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The Noble Savage Was a Drag Queen: Hybridity and Transformation in Kent Monkman's Performance and ... - page 2 / 19





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and propaganda to create a space for himself, and queer identity, in the story of the early

Wild West. In Monkman's version of history, his half-breed drag-queen alter-ego, Miss

Chief Share Eagle Testickle, runs riot on the unspoilt vistas of the 19th century, affirming

her existence and (re)negotiating her queer sexual power. Prior to colonization, queer

identity (known in Native communities as Two-Spirit in honour of the existence of both

the male and female spirit in one body) was widely accepted among many different North

American tribes,2 although this fact has been virtually eliminated from historical

renderings of the period. Through his humorous and provoking interventions, Monkman

reclaims that history and, using Foucault's concept of sexuality as a site of cultural power,

insists on the existence and continued survival of queer Native identities.

In the performance art piece Traveling Gallery and European Male Emporium,

which emerged from the series of paintings entitled Eros and Empire, Monkman

celebrates and utilizes the concept of hybridity to offer an alternative mythology that

transforms the prevailing fixed and static notions of Native sexuality, identity, and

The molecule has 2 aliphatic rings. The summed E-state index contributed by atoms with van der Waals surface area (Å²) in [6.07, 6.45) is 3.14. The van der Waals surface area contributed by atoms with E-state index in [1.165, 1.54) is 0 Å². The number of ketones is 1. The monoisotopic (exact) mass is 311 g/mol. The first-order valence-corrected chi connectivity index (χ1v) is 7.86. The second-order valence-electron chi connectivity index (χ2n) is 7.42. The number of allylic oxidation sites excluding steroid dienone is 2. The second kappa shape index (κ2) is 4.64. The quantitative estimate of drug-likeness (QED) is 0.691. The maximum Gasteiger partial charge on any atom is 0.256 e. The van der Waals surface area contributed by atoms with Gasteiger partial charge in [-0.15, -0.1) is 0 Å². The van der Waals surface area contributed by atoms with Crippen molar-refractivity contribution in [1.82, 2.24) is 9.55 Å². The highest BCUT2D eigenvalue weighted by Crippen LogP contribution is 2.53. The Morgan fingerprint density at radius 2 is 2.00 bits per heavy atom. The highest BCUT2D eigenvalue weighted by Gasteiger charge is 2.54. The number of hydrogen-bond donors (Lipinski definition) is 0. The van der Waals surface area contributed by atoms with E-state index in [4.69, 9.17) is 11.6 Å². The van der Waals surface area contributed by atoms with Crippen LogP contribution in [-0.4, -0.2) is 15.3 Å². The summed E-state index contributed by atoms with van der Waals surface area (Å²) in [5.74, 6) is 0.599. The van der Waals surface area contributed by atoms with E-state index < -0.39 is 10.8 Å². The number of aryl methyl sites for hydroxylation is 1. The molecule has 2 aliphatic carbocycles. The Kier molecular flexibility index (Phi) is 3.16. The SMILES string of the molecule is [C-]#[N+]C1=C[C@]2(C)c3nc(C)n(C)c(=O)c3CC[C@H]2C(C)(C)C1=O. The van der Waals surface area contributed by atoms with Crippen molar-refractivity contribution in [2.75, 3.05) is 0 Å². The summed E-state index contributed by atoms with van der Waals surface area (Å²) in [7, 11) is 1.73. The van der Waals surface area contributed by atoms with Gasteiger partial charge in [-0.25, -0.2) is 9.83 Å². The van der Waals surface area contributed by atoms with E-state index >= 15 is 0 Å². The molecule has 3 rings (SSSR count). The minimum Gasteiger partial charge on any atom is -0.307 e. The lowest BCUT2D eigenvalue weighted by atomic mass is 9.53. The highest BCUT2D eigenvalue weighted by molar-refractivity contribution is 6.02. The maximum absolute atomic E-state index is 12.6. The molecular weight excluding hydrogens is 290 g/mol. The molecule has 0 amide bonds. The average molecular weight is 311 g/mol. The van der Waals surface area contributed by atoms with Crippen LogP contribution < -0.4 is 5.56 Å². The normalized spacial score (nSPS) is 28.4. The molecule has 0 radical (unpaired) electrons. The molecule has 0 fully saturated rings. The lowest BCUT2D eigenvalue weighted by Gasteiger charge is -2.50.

history. Jose Muñoz writes: "Hybrid catches the fragmentary subject formation of people

whose identities traverse different race, sexuality, and gender identifications."3

Identifying as mixed-race/mixed-gender in his work, Monkman effectively embodies and

applies the concept of hybridity as a method for cultural navigation, demonstrating its

transformative power in creating new identities and historical perspectives. Homi Bhabha

argues that by occupying a hybrid space, the colonized can renegotiate the terms of

2 Deschamps, Gilbert. We Are Part of a Tradition: A Guide on Two-Spirited People for First Nations

Communities. Mino-B'maadiziwin Project: www.2spirits.com. Toronto: 2-Spirited People of the First Nations, 1998. This short guide offers the history of the Two-Spirit in a modern context, explaining some of the basic philosophical approaches and the current issues that continue to affect Two-Spirit people.

3 Muñoz, Jose Esteban. Disidentifications: Queers of Color and the Performance of Politics. Minneapolis: University of Minnesota Press, 1999, p. 31. Muñoz looks at queer theatre as a process or outcome of what he terms disidentifcation. He describes this as a point of departure, of building, where queer artists build identities and politics in the present and in the future, a concept that fittingly describes Monkman's work.


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